Marv Newell, Sr. Vice President, Missio Nexus
“The greatest injustice in the world is not giving someone opportunity to hear a clear presentation of the gospel.”
Most likely you have heard this statement, which is becoming more and more a cliché, in some form or other. But its increasing commonness does not minimize its truism. It is vitally important that the good news of Jesus be proclaimed. All ministry activity should either directly or indirectly have evangelism and making disciples at its core. On what basis do I dare to make that statement? On the very words of Jesus.
A week after his resurrection, Jesus met a second time with his disciples who were hiding in a room somewhere in Jerusalem (Mark 16:14-15). Jesus took that opportunity to give them added information about their global assignment he had briefly mentioned a week earlier. Specifically, they were to “proclaim the gospel.” This is a very targeted evangelistic order, yet some are confused by its meaning. A closer examination reveals Jesus’ intent.
The word “proclaim” is an imperative. We shouldn’t get the idea that Jesus was commanding every follower to become a seasoned preacher, expert pulpiteer, or even over-zealous soul-winners. Rather, he is emphasizing the duty to proclaim the gospel no matter one’s gifting. He wanted to ensure that they understood, as we should today, that the message of redemption must be vocalized. When these words “proclaim the gospel” are used together, nearly every time they could (and should) be translated with the singular word “evangelize.”1 The verse could just as readily read: “Go into all the world and evangelize the whole creation.”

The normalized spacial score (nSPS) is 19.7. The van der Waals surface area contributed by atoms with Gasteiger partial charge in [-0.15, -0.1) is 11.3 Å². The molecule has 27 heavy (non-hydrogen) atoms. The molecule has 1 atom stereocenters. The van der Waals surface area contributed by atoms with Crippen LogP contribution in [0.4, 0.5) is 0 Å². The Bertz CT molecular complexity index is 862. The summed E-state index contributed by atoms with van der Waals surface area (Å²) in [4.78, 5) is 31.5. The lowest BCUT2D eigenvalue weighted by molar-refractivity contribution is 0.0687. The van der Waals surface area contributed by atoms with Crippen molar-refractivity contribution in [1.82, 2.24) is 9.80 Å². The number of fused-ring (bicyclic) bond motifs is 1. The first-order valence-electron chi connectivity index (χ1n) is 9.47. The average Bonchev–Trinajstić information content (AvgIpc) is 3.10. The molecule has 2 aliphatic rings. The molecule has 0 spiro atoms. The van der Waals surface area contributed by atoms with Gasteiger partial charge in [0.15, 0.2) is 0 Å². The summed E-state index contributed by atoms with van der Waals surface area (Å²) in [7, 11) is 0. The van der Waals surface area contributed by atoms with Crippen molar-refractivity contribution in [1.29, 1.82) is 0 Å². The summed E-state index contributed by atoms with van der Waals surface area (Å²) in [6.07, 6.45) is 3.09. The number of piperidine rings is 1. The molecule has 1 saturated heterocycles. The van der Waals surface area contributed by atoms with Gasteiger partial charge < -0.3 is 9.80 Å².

In mission circles it is common to speak about three degrees, or methods, of evangelization. Evangelism can happen silently through a believer’s Christ-like presence; it can happen by verbal proclamation; or it can happen by a persuasive appeal for someone to become a follower Christ.
By using the word “proclaim” as an imperative, Jesus is discounting the silent “presence” of a believer as being sufficient to evangelize. The world will never be won through the silent presence of believers, no matter how admirable their conduct may be. Along with a winsome presence must be a vocalization of the message. There must be a conveying of the good news about Jesus, challenging sinners to repent and place their trust in him for a pardoned life now and eternal life hereafter. Believers are tasked to appropriately proclaim the gospel, with the expectation that some people will listen, be convicted, and ultimately be persuaded to believe.
We are getting further and further removed from the pivotal 1974 Lausanne Congress on World Evangelization; but that congress formulated the following explanation of the nature of evangelism, which has become a guidepost to missions these past decades. We should not lose this: